Music » Music Stories & Interviews



Daniel Ash (Courtesy photo)
Daniel Ash is not a musical genius, but he might be the next best thing: a journeyman with a keen sense of artistic inquisitiveness. Instead of letting his talent stagnate, Ash continues to not only stir his creative brew but add new elixirs to the mix.

Ash's career started with the underground early-Goth favorite, Bauhaus, named after the German architectural movement of the 1920s. Like the movement, Bauhaus based its aesthetic on sparseness, creating ambient, groove-based music with dark emotional underpinnings. Their 1979 cult classic, "Bela Lugosi is Dead," is indicative of the Bauhaus sound. The band later evolved, minus lead singer Peter

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Murphy, into Love and Rockets, and the music became more radio friendly and danceable. By the late '90s, many Love and Rockets tracks could almost be categorized as techno.

Ash's latest, self-titled solo album is another foray into the world of electronica. Most of the songs are in the same vein as those on 2000's Burning Man EP: computer heavy, beat-driven electronic grooves. His near-verbatim rendition of the the '60s chestnut, by the Classics IV, "Spooky," is one of the few moments on the album where Ash falls back into a more guitar-oriented sound.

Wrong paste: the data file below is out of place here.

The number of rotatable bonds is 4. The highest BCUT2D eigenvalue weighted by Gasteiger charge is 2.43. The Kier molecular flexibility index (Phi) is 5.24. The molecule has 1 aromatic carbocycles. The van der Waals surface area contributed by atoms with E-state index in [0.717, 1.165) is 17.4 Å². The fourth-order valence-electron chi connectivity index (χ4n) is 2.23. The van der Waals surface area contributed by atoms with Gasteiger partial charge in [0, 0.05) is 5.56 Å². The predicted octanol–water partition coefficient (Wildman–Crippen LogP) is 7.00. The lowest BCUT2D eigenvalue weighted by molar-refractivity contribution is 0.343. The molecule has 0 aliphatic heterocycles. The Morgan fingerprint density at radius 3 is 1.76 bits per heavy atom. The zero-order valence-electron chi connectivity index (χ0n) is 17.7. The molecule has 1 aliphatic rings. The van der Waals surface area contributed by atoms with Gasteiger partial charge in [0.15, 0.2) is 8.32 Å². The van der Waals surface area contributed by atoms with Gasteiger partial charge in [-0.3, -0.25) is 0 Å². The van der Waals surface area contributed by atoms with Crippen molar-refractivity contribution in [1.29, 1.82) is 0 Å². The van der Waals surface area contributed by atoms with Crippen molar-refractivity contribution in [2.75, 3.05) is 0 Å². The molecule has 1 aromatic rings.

Whether you view Ash as a Goth pioneer, '80s alt-pop figurehead or hedonistic, contemporary dance-music guru, Ash has a deep, diverse reservoir of material from which to draw. And you get the sense that his musical explorations haven't ended yet. •

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